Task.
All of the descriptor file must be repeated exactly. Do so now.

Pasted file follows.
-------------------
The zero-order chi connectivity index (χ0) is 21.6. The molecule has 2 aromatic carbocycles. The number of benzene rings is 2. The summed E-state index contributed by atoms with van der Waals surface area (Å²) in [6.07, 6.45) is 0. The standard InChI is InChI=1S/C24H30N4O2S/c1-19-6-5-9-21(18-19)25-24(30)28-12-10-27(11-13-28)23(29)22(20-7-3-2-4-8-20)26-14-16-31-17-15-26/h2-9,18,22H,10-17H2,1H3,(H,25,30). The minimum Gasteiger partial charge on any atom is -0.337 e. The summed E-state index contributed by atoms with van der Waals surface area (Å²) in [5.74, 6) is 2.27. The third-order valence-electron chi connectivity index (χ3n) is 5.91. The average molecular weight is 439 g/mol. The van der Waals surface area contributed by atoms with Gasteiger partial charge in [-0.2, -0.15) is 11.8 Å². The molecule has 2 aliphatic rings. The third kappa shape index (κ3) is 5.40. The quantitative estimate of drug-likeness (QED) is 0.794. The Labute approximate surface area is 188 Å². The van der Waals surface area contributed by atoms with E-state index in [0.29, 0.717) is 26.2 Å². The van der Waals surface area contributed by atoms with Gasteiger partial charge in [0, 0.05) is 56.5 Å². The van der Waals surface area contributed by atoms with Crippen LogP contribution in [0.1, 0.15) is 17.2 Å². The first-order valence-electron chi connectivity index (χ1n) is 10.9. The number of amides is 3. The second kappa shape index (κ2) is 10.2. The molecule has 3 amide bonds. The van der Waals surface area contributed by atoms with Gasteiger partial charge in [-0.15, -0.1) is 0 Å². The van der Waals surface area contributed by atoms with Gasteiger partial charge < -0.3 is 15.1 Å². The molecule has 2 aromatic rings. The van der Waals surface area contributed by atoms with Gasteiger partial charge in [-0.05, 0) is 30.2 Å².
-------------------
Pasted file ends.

The zero-order chi connectivity index (χ0) is 21.6. The molecule has 2 aromatic carbocycles. The number of benzene rings is 2. The summed E-state index contributed by atoms with van der Waals surface area (Å²) in [6.07, 6.45) is 0. The standard InChI is InChI=1S/C24H30N4O2S/c1-19-6-5-9-21(18-19)25-24(30)28-12-10-27(11-13-28)23(29)22(20-7-3-2-4-8-20)26-14-16-31-17-15-26/h2-9,18,22H,10-17H2,1H3,(H,25,30). The minimum Gasteiger partial charge on any atom is -0.337 e. The summed E-state index contributed by atoms with van der Waals surface area (Å²) in [5.74, 6) is 2.27. The third-order valence-electron chi connectivity index (χ3n) is 5.91. The average molecular weight is 439 g/mol. The van der Waals surface area contributed by atoms with Gasteiger partial charge in [-0.2, -0.15) is 11.8 Å². The molecule has 2 aliphatic rings. The third kappa shape index (κ3) is 5.40. The quantitative estimate of drug-likeness (QED) is 0.794. The Labute approximate surface area is 188 Å². The van der Waals surface area contributed by atoms with E-state index in [0.29, 0.717) is 26.2 Å². The van der Waals surface area contributed by atoms with Gasteiger partial charge in [0, 0.05) is 56.5 Å². The van der Waals surface area contributed by atoms with Crippen LogP contribution in [0.1, 0.15) is 17.2 Å². The first-order valence-electron chi connectivity index (χ1n) is 10.9. The number of amides is 3. The second kappa shape index (κ2) is 10.2. The molecule has 3 amide bonds. The van der Waals surface area contributed by atoms with Gasteiger partial charge in [-0.15, -0.1) is 0 Å². The van der Waals surface area contributed by atoms with Gasteiger partial charge < -0.3 is 15.1 Å². The molecule has 2 aromatic rings. The van der Waals surface area contributed by atoms with Gasteiger partial charge in [-0.05, 0) is 30.2 Å².